The European Court of Justice is expected to decide soon about the future of the so-called new plant breeding techniques (NPBTs) in Europe.
The term describes a number of scientific methods for the genetic engineering of plants to enhance traits like drought tolerance and pest resistance.
At issue is whether these techniques should be classed as GMOs and, therefore, fall under the strict GMO approval process.
The agri-food industry and farmers say the EU should open the door to these techniques and help agriculture face challenges like climate change and rising food demand.
On the other hand, environmentalists insist that these techniques are harmful to health and environment and accuse the big agri-food multinationals of trying to bring these “hidden GMOs” in Europe.
The EU should embrace the new plant breeding techniques as the best chance to supply enough food for the EU's population, according to mainstream EU farmers. But organic farmers oppose this and a lot may depend on a European court ruling due before the summer.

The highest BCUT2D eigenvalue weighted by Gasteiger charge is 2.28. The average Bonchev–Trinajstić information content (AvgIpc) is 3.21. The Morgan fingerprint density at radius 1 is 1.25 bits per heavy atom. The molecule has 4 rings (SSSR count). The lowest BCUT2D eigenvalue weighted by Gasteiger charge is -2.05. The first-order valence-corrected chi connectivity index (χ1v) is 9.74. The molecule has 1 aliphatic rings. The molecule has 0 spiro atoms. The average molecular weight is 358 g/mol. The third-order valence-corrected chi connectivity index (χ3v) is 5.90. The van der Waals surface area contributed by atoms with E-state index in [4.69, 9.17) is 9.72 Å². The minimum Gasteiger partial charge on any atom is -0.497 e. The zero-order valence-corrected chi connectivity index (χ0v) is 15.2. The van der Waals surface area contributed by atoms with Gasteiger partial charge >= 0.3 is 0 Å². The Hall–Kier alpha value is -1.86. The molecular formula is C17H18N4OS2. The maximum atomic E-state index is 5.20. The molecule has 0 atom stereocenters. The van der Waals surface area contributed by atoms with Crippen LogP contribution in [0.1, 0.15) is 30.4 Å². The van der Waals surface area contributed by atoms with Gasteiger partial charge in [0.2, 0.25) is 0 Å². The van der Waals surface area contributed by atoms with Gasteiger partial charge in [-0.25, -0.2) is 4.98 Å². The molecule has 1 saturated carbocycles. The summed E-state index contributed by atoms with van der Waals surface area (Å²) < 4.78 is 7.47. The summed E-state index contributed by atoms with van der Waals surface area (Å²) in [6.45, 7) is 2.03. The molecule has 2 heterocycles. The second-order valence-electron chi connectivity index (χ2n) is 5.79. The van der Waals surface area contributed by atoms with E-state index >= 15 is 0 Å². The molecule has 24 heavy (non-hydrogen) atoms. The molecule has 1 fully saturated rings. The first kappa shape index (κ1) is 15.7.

Labelling products that result from the so-called new plant breeding techniques would provide little new information and would therefore make no sense for consumers, Garlich von Essen, secretary-general of the European Seeds Association (ESA), told EURACTIV.com.
The new plant breeding techniques (NPBTs) are a major opportunity to move toward sustainable agriculture and simultaneously ensure food quality for EU consumers, MEP Paolo De Castro told EURACTIV.com.
The future of new plant breeding techniques (NPBTs) at the EU level lies in the European Court of Justice’s interpretation of existing law, Health Commissioner Vytenis Andriukaitis told EURACTIV.com, adding that the executive will act accordingly at the political level.